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Flat Feet, Pronated Feet, Rolled in Feet

Flat feet or Pronated Feet or Rolled in Feet usually have quite flexible joints and the range of motion to roll in or collapse through the arches. In children under the age of 2 years it is normal to have flat chubby feet but by 2 years of age some development of an arch should be visible.

This foot type in children often requires more muscle energy is required than normal during gait to maintain unstable joints thus resulting in fatigue or tired aching feet and legs, so the children who don’t want to walk far or want to be carried. Pronated feet or rolled in feet do not necessary always result in a lowered or flat arch. Pronation is the motion of the joints in the rear foot that control to some degree how the whole foot operates.

Feet that pronate during gait appear to be rolled in at the heels and medial ankle and sometimes have a lowered arch but not always, and there is excessive pressure under the ball of the big toes when stepping forward. Pronation at the foot can also result in internal rotation at the legs and knees. There are many symptoms or foot conditions that can be as a result or contributed to by pronated feet and your podiatrist can assess and explain how your child’s feet function and the related issues and then advise on the best treatment plan to suit your child’s feet. Orthotic therapy is often indicated with flat feet, pronated or rolled in feet.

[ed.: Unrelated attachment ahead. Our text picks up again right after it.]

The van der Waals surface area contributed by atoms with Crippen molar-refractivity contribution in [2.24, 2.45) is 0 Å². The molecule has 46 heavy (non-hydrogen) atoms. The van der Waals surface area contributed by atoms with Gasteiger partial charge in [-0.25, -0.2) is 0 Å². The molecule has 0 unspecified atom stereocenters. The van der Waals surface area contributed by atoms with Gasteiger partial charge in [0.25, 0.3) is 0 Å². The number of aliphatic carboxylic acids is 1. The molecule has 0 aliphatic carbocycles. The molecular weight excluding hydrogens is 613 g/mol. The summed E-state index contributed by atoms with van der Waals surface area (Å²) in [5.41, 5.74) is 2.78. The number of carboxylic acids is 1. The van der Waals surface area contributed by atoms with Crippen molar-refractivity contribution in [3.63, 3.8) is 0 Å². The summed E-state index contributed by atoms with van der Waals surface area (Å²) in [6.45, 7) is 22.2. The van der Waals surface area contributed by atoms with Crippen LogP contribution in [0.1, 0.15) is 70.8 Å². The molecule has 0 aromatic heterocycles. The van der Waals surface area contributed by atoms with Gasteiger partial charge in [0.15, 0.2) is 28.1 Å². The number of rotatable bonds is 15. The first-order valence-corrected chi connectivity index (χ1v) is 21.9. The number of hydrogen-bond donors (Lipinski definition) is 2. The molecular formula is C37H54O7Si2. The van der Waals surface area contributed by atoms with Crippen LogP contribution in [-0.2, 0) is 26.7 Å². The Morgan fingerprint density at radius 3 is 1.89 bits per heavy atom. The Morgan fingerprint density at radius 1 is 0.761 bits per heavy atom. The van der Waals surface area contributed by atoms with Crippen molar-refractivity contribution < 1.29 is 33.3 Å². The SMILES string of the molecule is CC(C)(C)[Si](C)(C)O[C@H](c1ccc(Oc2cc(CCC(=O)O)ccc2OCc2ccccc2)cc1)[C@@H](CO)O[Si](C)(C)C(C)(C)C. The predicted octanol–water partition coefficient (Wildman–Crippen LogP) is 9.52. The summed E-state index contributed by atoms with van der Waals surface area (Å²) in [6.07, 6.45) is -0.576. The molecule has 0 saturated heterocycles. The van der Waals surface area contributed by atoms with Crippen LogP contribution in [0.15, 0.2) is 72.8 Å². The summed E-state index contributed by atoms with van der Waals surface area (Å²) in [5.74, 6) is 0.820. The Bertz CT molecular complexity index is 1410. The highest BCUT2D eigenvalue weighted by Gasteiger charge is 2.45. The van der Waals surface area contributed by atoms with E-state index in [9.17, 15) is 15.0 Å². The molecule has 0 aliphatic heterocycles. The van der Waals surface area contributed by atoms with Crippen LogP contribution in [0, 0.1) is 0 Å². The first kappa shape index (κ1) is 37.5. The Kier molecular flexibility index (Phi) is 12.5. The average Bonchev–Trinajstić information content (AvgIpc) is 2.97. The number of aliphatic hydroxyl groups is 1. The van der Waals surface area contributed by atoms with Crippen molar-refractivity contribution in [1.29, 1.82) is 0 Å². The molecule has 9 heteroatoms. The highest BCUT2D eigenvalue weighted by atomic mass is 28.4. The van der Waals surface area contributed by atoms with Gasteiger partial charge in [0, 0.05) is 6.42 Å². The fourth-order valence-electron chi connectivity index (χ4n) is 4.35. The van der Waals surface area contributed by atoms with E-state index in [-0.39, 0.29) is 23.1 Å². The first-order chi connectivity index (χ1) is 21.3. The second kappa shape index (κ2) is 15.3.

Pronated feet don’t always present with pain especially with children however a range of potential issues related to pronated feet may occur at some stage and our experienced Podiatrists are able to advice you on preventative orthotic therapy related to your child’s feet also considering their hereditary history and activities including sports and dance.